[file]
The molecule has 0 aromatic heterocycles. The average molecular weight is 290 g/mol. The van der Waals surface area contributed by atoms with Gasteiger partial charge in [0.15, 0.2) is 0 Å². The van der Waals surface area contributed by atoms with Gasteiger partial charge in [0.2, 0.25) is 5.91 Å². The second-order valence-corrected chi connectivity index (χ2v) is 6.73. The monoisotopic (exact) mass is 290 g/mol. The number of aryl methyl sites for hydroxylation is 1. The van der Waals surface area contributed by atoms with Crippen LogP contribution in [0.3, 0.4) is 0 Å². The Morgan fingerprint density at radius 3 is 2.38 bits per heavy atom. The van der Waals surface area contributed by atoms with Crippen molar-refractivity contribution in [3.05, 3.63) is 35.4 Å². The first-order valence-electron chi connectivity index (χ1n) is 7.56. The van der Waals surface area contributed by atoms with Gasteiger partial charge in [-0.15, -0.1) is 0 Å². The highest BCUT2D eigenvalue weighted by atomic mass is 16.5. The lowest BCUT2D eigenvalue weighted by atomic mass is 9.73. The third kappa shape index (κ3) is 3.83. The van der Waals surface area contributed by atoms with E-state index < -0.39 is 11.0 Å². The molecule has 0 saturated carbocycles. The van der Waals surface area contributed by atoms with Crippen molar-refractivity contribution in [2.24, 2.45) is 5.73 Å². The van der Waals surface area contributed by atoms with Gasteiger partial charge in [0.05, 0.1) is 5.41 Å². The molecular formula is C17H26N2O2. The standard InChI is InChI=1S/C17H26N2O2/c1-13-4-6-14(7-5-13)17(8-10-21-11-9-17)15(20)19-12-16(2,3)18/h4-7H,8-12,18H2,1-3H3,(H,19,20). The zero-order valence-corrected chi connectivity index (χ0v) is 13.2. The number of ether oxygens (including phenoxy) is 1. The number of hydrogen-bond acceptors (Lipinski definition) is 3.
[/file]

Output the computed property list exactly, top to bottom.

The molecule has 0 aromatic heterocycles. The average molecular weight is 290 g/mol. The van der Waals surface area contributed by atoms with Gasteiger partial charge in [0.15, 0.2) is 0 Å². The van der Waals surface area contributed by atoms with Gasteiger partial charge in [0.2, 0.25) is 5.91 Å². The second-order valence-corrected chi connectivity index (χ2v) is 6.73. The monoisotopic (exact) mass is 290 g/mol. The number of aryl methyl sites for hydroxylation is 1. The van der Waals surface area contributed by atoms with Crippen LogP contribution in [0.3, 0.4) is 0 Å². The Morgan fingerprint density at radius 3 is 2.38 bits per heavy atom. The van der Waals surface area contributed by atoms with Crippen molar-refractivity contribution in [3.05, 3.63) is 35.4 Å². The first-order valence-electron chi connectivity index (χ1n) is 7.56. The van der Waals surface area contributed by atoms with Gasteiger partial charge in [-0.15, -0.1) is 0 Å². The highest BCUT2D eigenvalue weighted by atomic mass is 16.5. The lowest BCUT2D eigenvalue weighted by atomic mass is 9.73. The third kappa shape index (κ3) is 3.83. The van der Waals surface area contributed by atoms with E-state index < -0.39 is 11.0 Å². The molecule has 0 saturated carbocycles. The van der Waals surface area contributed by atoms with Crippen molar-refractivity contribution in [2.24, 2.45) is 5.73 Å². The van der Waals surface area contributed by atoms with Gasteiger partial charge in [0.05, 0.1) is 5.41 Å². The molecular formula is C17H26N2O2. The standard InChI is InChI=1S/C17H26N2O2/c1-13-4-6-14(7-5-13)17(8-10-21-11-9-17)15(20)19-12-16(2,3)18/h4-7H,8-12,18H2,1-3H3,(H,19,20). The zero-order valence-corrected chi connectivity index (χ0v) is 13.2. The number of ether oxygens (including phenoxy) is 1. The number of hydrogen-bond acceptors (Lipinski definition) is 3.